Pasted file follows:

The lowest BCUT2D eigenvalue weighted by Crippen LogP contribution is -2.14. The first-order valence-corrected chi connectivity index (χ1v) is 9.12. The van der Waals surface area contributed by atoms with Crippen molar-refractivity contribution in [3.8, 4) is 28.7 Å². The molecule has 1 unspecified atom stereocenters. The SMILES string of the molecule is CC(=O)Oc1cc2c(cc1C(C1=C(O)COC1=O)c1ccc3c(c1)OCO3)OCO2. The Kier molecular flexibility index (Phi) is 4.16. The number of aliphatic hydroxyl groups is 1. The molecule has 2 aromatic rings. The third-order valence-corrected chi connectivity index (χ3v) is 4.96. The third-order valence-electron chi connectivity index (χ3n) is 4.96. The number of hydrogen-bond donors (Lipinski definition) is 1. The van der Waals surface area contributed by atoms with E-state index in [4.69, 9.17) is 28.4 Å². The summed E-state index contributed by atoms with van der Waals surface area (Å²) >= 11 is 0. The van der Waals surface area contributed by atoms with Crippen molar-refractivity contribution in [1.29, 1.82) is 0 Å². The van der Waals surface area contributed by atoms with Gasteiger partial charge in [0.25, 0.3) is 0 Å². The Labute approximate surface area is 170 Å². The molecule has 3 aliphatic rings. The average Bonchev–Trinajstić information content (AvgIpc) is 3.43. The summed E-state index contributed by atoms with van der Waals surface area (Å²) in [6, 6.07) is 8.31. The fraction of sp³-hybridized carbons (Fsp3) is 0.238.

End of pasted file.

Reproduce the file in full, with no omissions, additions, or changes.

The lowest BCUT2D eigenvalue weighted by Crippen LogP contribution is -2.14. The first-order valence-corrected chi connectivity index (χ1v) is 9.12. The van der Waals surface area contributed by atoms with Crippen molar-refractivity contribution in [3.8, 4) is 28.7 Å². The molecule has 1 unspecified atom stereocenters. The SMILES string of the molecule is CC(=O)Oc1cc2c(cc1C(C1=C(O)COC1=O)c1ccc3c(c1)OCO3)OCO2. The Kier molecular flexibility index (Phi) is 4.16. The number of aliphatic hydroxyl groups is 1. The molecule has 2 aromatic rings. The third-order valence-corrected chi connectivity index (χ3v) is 4.96. The third-order valence-electron chi connectivity index (χ3n) is 4.96. The number of hydrogen-bond donors (Lipinski definition) is 1. The van der Waals surface area contributed by atoms with E-state index in [4.69, 9.17) is 28.4 Å². The summed E-state index contributed by atoms with van der Waals surface area (Å²) >= 11 is 0. The van der Waals surface area contributed by atoms with Crippen molar-refractivity contribution in [1.29, 1.82) is 0 Å². The van der Waals surface area contributed by atoms with Gasteiger partial charge in [0.25, 0.3) is 0 Å². The Labute approximate surface area is 170 Å². The molecule has 3 aliphatic rings. The average Bonchev–Trinajstić information content (AvgIpc) is 3.43. The summed E-state index contributed by atoms with van der Waals surface area (Å²) in [6, 6.07) is 8.31. The fraction of sp³-hybridized carbons (Fsp3) is 0.238.